Compliance / Customer protection

The Markets in Financial Instruments Directive (MiFID) is the European law measures of which were transposed into the legislation and the French regulation. They came into effect on November 1st, 2007. The MiFID ratified on 21st April 2004 aims at creating a single market for financial services with more integrated capital markets and enhanced investor protection, the same across all European countries. It simplifies the regulations relative to financial services throughout the European Union by laying down common rules in terms of treatment of customers and capital market operations.

General 

MiFID's two main issues 

  • investor protection: the Directive harmonizes the rules in this area and aims at affording customers the same protection all round whatever the European Bank which provides the investment service,
  • competition: the Directive does away with the stock exchanges' monopoly, permits the use of several different types of quotation and imposes best order execution, i.e the introduction of procedures that the banks have to implement to yield the best result for their clients. It reflects market trends: most transactions today are via electronic channels and the number of trading locations has increased (the stock exchanges come under competition from electronic trading platforms and from the banks' proprietary trading activity).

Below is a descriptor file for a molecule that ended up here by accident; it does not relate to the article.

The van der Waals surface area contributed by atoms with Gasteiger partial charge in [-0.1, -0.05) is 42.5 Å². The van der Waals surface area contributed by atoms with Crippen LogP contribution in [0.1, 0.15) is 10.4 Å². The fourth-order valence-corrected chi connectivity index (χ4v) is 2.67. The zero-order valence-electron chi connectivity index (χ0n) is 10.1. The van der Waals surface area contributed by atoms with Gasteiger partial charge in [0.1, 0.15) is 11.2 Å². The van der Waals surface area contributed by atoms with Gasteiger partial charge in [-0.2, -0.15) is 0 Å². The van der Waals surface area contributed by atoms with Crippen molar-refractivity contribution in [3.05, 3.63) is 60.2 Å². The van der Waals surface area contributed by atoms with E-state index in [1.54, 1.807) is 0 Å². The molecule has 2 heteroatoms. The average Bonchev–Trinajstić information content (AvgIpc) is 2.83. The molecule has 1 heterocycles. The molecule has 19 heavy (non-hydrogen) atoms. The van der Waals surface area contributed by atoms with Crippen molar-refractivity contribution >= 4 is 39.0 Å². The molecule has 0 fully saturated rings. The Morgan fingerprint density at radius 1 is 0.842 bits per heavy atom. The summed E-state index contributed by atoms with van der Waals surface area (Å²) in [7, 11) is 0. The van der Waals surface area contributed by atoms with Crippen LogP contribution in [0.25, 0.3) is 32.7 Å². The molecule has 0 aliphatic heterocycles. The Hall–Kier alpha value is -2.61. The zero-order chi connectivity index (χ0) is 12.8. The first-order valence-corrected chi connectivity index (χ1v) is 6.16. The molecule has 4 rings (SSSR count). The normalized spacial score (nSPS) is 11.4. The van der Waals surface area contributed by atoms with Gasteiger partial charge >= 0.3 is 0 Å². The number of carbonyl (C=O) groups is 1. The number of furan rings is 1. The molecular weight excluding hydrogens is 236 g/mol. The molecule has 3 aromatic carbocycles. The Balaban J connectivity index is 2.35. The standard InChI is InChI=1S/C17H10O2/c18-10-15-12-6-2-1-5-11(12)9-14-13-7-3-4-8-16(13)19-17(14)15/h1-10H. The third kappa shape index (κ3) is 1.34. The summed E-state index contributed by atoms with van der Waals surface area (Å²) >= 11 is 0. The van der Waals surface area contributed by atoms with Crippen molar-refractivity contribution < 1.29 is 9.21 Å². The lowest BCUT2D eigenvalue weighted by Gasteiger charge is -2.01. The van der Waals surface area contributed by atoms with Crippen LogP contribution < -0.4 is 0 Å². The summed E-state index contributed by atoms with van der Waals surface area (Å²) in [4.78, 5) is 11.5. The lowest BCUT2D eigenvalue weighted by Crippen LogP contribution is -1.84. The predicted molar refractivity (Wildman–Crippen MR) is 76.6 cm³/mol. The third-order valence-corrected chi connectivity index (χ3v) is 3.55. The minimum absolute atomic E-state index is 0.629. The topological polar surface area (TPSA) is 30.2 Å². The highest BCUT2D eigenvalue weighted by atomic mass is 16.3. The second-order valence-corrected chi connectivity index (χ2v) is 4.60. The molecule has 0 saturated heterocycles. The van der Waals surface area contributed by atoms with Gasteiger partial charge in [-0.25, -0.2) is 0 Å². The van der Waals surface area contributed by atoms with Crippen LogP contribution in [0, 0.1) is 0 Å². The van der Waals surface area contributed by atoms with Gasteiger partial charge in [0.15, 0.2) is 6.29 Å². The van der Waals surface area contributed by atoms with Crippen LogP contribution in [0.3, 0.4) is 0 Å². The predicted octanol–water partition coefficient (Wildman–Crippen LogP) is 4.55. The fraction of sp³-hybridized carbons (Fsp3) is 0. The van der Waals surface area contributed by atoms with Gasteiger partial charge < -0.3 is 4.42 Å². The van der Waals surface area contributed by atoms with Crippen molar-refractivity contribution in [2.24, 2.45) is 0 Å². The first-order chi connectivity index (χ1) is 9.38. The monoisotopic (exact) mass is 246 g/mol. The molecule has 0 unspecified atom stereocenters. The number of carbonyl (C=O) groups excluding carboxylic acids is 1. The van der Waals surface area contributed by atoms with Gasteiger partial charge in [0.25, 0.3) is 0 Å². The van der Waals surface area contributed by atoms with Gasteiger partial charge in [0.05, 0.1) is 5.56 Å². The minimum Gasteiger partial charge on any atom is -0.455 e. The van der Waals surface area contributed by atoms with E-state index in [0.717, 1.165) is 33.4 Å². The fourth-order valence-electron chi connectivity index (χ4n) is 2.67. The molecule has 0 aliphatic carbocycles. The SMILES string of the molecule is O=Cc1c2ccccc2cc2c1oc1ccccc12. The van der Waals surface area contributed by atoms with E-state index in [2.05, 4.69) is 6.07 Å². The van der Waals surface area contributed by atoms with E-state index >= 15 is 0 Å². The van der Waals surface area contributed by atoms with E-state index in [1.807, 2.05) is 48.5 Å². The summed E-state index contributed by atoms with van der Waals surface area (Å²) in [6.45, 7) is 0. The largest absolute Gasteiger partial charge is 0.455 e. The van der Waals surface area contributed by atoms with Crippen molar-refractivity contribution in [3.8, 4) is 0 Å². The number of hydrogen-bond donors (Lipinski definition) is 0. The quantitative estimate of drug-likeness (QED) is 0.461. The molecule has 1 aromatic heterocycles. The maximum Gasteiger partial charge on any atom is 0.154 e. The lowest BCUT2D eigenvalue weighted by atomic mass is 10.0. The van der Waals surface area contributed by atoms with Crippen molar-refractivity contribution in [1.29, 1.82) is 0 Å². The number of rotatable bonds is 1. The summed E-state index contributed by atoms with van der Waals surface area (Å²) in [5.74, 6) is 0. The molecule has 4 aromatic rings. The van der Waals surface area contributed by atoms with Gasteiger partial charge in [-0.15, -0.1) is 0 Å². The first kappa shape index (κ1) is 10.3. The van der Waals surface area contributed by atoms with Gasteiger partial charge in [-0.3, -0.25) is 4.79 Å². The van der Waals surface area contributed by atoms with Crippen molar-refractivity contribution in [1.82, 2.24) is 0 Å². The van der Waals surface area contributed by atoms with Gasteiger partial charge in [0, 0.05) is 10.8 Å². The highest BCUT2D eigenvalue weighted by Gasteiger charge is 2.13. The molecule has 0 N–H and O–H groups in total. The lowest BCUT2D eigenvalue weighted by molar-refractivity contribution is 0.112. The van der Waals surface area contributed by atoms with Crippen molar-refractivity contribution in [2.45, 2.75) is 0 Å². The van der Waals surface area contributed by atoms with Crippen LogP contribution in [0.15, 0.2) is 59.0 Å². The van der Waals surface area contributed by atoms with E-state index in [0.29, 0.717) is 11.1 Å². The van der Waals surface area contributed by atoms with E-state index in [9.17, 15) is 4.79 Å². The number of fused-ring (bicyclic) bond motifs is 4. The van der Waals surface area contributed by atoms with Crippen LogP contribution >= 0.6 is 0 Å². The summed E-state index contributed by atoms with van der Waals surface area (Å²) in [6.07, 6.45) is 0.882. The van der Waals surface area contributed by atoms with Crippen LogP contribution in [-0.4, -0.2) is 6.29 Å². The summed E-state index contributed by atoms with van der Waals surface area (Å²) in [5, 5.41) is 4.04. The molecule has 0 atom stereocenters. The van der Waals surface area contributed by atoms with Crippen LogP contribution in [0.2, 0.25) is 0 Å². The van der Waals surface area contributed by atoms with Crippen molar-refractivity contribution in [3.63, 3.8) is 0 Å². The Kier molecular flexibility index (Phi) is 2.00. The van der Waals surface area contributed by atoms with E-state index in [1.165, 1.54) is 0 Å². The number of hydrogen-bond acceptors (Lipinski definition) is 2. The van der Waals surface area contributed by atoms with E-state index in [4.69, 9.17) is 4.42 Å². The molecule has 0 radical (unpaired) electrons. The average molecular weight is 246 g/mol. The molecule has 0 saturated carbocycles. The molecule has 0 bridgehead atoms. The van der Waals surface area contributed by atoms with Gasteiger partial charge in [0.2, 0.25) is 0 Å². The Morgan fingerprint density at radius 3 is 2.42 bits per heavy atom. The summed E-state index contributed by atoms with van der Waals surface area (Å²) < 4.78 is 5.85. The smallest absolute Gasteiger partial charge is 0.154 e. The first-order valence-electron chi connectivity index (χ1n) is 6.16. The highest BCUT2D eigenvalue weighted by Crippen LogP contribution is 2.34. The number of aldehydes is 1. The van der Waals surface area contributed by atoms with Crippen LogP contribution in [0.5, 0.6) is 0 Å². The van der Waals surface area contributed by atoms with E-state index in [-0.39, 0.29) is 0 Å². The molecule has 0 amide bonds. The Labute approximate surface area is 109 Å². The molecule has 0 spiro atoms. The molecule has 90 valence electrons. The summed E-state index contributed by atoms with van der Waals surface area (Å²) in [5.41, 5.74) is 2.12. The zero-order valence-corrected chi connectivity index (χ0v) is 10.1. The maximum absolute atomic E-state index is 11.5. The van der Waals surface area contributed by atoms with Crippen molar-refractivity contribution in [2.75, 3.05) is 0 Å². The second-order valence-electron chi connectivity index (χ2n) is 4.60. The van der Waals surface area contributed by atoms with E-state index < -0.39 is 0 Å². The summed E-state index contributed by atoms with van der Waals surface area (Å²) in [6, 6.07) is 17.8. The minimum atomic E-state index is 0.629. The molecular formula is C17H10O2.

Customer classification

The MiFID aims at offering clients gradual protection adapted to the category they are classified in. The Directive distinguishes between three types of clients, viz

  • non professional customers,
  • professional customers
  • eligible counterparties

The Banks' obligations vis a vis non professional customers are greater than towards professional customers. Eligible counterparties (i.e. credit institutions, insurance companies) enjoy less protection.

Clients assessment and information

Banks must assess their clients based on suitability criteria - i.e. their knowledge about, and experience with, financial products and their financial situation - and on their investment objectives, as appropriate. For instance, if the bank gives investment advice, it must ensure that the products that it recommends are suitable for the client in question.

Furthermore, financial institutions must provide information which is adapted to the client on the financial products and on the risks they involve before carrying out an operation or a transaction with them.

The Bank must provide the client with information about its order execution policy and check its efficiency.

Each entity must identify those activities apt to generate conflicts of interest. A Group policy for handling conflicts of interest specifies the conditions for their identification, prevention and settlement.